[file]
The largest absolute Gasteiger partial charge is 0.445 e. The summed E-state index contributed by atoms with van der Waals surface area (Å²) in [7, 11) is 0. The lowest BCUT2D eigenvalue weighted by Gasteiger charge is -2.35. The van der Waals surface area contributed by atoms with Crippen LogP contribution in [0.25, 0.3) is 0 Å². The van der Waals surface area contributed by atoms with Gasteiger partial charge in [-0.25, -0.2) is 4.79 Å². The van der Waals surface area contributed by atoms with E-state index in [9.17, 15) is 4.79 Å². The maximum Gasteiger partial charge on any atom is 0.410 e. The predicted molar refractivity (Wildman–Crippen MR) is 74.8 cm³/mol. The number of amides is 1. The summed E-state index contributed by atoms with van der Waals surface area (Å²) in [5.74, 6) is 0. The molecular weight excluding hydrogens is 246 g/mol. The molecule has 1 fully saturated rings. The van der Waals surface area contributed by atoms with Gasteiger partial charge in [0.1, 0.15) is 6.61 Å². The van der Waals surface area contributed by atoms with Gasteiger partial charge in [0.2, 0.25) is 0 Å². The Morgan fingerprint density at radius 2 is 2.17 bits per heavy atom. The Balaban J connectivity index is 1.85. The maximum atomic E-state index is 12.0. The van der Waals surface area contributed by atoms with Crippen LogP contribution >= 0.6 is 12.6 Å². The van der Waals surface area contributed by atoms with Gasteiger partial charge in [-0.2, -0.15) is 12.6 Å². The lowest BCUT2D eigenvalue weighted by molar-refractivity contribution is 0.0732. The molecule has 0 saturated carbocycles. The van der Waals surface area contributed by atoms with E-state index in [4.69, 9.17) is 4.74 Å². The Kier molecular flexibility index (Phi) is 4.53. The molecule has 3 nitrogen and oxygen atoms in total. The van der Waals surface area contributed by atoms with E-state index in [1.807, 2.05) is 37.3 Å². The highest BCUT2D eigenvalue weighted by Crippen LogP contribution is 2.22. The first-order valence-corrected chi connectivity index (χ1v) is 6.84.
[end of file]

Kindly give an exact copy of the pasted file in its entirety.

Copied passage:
The largest absolute Gasteiger partial charge is 0.445 e. The summed E-state index contributed by atoms with van der Waals surface area (Å²) in [7, 11) is 0. The lowest BCUT2D eigenvalue weighted by Gasteiger charge is -2.35. The van der Waals surface area contributed by atoms with Crippen LogP contribution in [0.25, 0.3) is 0 Å². The van der Waals surface area contributed by atoms with Gasteiger partial charge in [-0.25, -0.2) is 4.79 Å². The van der Waals surface area contributed by atoms with E-state index in [9.17, 15) is 4.79 Å². The maximum Gasteiger partial charge on any atom is 0.410 e. The predicted molar refractivity (Wildman–Crippen MR) is 74.8 cm³/mol. The number of amides is 1. The summed E-state index contributed by atoms with van der Waals surface area (Å²) in [5.74, 6) is 0. The molecular weight excluding hydrogens is 246 g/mol. The molecule has 1 fully saturated rings. The van der Waals surface area contributed by atoms with Gasteiger partial charge in [0.1, 0.15) is 6.61 Å². The van der Waals surface area contributed by atoms with Gasteiger partial charge in [0.2, 0.25) is 0 Å². The Morgan fingerprint density at radius 2 is 2.17 bits per heavy atom. The Balaban J connectivity index is 1.85. The maximum atomic E-state index is 12.0. The van der Waals surface area contributed by atoms with Crippen LogP contribution >= 0.6 is 12.6 Å². The van der Waals surface area contributed by atoms with Gasteiger partial charge in [-0.2, -0.15) is 12.6 Å². The lowest BCUT2D eigenvalue weighted by molar-refractivity contribution is 0.0732. The molecule has 0 saturated carbocycles. The van der Waals surface area contributed by atoms with E-state index in [4.69, 9.17) is 4.74 Å². The Kier molecular flexibility index (Phi) is 4.53. The molecule has 3 nitrogen and oxygen atoms in total. The van der Waals surface area contributed by atoms with E-state index in [1.807, 2.05) is 37.3 Å². The highest BCUT2D eigenvalue weighted by Crippen LogP contribution is 2.22. The first-order valence-corrected chi connectivity index (χ1v) is 6.84.